Brendan O’Neill

Kevin Hart is the offence archaeologists’ latest victim

Kevin Hart is the offence archaeologists’ latest victim
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Another day, another scalp. Another public figure put in the stocks for 'speechcrimes'. Another individual forced out of a job because he has the wrong opinions and because he made ‘inappropriate’ jokes. This time it’s the American comedian Kevin Hart, who has announced that he is stepping down as the host of next year’s Oscars because people found old tweets in which he said jokey or mean things about gay people. Get rid. Cast him out. Another blasphemer to be thrown on the metaphorical fire.

Hart — a stand-up comic turned star of blockbuster Hollywood movies — went from Oscar presenter to persona non grata in a stunningly short period of time. Forty-eight hours, to be precise. That’s how long it took for the tragic trawlers to discover that Hart has indeed committed crimes against political correctness. ‘Offence archaeologists’, as the American leftist Freddie deBoer referred to them: that ‘little army of online busybodies who comb reports of behaviour, comments and written work from a person’s past to identify material perceived as transgressing contemporary norms’.

That’s exactly what they did to Hart. And they were proud of it, too. ‘I did a search for every time Kevin Hart tweeted 'fag', 'homo' or 'gay'', said a reporter for Buzzfeed. As if that is a good, normal thing to do. As if it isn’t entirely weird and more than a little Mary Whitehouse to excavate everything someone has ever said in the hope that you might find something you can use against them in order to destroy their reputation. Buzzfeed is often at the forefront of offence archaeology. If you ever walk past a Buzzfeed office and wonder what all those millennials are doing on their expensive computers, now you know: they’re looking for evidence that a famous person once said something bad.

The bad things Hart said included: ‘Yo if my son comes home & try's 2 play with my daughters doll house I'm going 2 break it over his head & say n my voice “stop that's gay”.’ He said that seven years ago. Who cares? Seriously. Even longer ago — eight years — he said during a stand-up routine that he wouldn’t be happy if his son turned out gay. ‘Keep in mind, I’m not homophobic, I have nothing against gay people, do what you want to do, but me, being a heterosexual male, if I can prevent my son from being gay, I will’, he said.

Some people will disagree with that. Others — brace yourselves, people who think you are right about absolutely everything — will agree. There are dads out there who don’t want their sons to be gay. Is that the worst thing in the world? I don’t think so. Is it the best thing in the world? No. It just is. It’s life. What are you going to do — go out and find every father who has ever said ‘I don’t want my son to be gay’ and re-educate him to be more accepting?

It might come as a revelation to the morally and socially cocooned practitioners of PC that there exists such a thing as a traditionalist parent, a parent who dreams of their children being straight and getting married and having kids, but to the rest of us this is about as shocking as the sun coming up. People are morally varied, they have all sorts of opinions, they parent differently — who knew?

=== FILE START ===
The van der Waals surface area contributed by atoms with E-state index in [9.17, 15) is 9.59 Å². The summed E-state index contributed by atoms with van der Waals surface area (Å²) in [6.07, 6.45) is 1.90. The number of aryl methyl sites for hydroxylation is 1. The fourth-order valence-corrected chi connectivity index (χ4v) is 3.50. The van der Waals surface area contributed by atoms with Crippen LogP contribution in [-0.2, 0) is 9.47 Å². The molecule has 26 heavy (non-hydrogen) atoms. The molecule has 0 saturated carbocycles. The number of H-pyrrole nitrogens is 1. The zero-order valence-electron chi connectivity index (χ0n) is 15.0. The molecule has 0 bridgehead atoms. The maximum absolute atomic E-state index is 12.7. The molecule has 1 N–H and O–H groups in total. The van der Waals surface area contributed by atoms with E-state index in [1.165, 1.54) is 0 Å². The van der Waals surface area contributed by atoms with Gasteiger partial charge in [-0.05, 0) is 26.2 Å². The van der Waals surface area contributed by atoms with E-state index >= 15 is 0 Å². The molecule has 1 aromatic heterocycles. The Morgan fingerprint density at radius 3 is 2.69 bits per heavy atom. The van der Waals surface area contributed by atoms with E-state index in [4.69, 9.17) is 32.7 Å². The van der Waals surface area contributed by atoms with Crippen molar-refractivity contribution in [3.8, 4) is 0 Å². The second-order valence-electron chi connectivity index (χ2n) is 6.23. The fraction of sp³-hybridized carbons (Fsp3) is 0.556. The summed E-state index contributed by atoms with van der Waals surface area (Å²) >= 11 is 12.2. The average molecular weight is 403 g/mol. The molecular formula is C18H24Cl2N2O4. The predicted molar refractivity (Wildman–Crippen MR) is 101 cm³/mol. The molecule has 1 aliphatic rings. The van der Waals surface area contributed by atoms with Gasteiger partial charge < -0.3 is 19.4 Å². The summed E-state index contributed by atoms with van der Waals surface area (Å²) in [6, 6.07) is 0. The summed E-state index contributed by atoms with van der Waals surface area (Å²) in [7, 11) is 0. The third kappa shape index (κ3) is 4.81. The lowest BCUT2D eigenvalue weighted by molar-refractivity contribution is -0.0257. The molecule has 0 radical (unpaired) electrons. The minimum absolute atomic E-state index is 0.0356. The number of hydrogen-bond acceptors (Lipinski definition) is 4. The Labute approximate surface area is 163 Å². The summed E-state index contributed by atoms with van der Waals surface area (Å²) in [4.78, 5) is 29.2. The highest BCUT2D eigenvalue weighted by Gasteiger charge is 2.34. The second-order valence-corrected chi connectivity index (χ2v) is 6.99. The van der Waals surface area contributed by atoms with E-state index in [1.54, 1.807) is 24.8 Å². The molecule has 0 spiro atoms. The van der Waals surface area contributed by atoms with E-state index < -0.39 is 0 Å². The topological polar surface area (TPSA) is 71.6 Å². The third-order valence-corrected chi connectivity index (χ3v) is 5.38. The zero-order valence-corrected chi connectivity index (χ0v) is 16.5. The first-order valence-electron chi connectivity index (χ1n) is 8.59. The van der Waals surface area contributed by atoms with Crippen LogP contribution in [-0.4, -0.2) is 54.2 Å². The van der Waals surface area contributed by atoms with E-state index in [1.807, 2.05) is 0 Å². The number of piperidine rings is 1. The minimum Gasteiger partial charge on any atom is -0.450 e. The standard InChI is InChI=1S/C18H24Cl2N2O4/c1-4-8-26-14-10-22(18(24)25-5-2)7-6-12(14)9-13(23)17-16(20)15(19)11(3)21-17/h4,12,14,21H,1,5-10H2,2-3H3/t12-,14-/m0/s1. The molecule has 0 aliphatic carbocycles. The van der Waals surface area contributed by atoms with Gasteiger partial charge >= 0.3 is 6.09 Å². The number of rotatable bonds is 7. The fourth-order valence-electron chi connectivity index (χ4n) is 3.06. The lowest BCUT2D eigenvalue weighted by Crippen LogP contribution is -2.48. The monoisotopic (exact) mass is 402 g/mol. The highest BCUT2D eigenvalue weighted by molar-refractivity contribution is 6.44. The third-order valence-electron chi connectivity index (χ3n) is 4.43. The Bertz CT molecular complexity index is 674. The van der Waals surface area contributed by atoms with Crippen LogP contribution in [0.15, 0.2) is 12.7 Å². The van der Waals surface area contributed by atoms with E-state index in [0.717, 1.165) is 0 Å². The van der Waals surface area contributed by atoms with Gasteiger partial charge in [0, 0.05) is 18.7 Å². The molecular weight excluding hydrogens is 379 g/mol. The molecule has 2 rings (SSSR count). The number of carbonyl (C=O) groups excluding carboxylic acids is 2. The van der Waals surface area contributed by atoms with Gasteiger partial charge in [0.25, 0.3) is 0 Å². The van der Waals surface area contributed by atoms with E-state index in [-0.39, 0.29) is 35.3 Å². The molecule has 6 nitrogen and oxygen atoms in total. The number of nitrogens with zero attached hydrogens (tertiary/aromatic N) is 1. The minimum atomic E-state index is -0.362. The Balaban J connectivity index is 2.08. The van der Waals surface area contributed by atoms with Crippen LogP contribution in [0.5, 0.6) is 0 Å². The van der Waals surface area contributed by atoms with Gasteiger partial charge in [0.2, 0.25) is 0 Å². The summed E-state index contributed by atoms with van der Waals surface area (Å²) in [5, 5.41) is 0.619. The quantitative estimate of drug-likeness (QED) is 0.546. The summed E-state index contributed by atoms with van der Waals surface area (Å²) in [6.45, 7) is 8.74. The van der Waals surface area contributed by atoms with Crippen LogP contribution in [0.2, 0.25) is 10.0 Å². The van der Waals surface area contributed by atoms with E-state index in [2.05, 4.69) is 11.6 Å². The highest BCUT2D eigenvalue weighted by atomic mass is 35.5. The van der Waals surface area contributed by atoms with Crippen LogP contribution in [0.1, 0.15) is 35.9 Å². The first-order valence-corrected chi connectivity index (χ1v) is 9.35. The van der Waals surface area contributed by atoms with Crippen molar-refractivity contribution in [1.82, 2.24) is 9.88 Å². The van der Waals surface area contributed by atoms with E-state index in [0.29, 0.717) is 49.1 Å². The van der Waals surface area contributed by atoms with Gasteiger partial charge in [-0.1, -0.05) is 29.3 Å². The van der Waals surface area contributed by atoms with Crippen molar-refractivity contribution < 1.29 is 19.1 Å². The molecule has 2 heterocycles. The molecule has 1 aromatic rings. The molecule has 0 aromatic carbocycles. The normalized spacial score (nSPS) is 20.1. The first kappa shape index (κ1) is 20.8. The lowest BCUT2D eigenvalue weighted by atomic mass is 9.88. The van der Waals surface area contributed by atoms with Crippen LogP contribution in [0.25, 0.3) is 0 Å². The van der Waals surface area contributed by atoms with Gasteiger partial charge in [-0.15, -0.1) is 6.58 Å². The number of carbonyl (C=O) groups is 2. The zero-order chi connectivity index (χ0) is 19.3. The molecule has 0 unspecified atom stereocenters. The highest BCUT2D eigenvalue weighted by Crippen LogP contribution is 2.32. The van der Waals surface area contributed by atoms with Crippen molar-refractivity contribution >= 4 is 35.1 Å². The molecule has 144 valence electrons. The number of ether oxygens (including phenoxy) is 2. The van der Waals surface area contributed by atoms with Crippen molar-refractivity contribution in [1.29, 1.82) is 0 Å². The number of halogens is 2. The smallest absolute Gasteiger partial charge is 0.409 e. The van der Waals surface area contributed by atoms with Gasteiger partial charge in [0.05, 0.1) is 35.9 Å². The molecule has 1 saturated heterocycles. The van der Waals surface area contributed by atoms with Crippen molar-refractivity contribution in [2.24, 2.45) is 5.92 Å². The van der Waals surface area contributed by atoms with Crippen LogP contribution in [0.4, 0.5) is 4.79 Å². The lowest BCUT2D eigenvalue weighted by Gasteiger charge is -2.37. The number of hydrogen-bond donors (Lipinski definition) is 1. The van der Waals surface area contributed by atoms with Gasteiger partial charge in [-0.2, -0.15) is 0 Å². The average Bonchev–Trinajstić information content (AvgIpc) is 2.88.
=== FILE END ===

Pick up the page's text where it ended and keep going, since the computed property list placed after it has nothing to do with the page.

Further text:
What’s worse is that Hart has previously explained — in those eight long years since his supposed 'speechcrimes' — that in some of those instances he was merely joking and in others he has changed his mind. He told Rolling Stone magazine in 2015 that his skit about not wanting his son to be gay was actually an attempt to mock ‘my own insecurities’. The joke is that ‘it has nothing to do with [my son], it’s about me’.

He has also said that he wouldn’t tell that joke today — ‘because when I said it, the times weren’t as sensitive as they are now’. So you’ve already won, PC police. Hart had already decreed, three years ago, that he would no longer joke about homosexuality because he knows there will be blowback. But none of that matters. His comedic explanations for what he said doesn’t matter, his assurance that he won’t say it again doesn't matter; all that matters is that we hunt him down and punish him for having once or twice, many years ago, transgressed against the new social norms. Because it’s the thrill of that moralistic chase, and of punishing moral transgressors, that really gets the PC mob going these days.

There’s a nastiness to this. A vindictiveness. It is indistinguishable from when stiff, religiously inclined conservatives would wage moral war against people who said irreligious or sexually risqué things. In all cases, people are punished for daring to divert, however slightly or humorously, from the moral orthodoxies of the age.

So good on Hart for initially refusing to apologise. The Academy said he could stay on as Oscars host if he publicly said sorry for his ancient comments. He said he would ‘pass’ on such public self-flagellation. ‘I’ve moved on and I’m in a completely different place in my life’. To those of us who value individual freedom, that’s enough. But to the PC brigade it isn't, and only the sinner’s scalp will suffice. And, now, it looks like they’ve got that from Hart too. Worn down by the barbs of the Twittermob, he has backtracked on his refusal to apologise and expressed regret for the ‘insensitive words from my past’. They got him. What an ugly spectacle.

Written byBrendan O’Neill

Brendan O’Neill is Spiked's chief politics writer

Topics in this articleSociety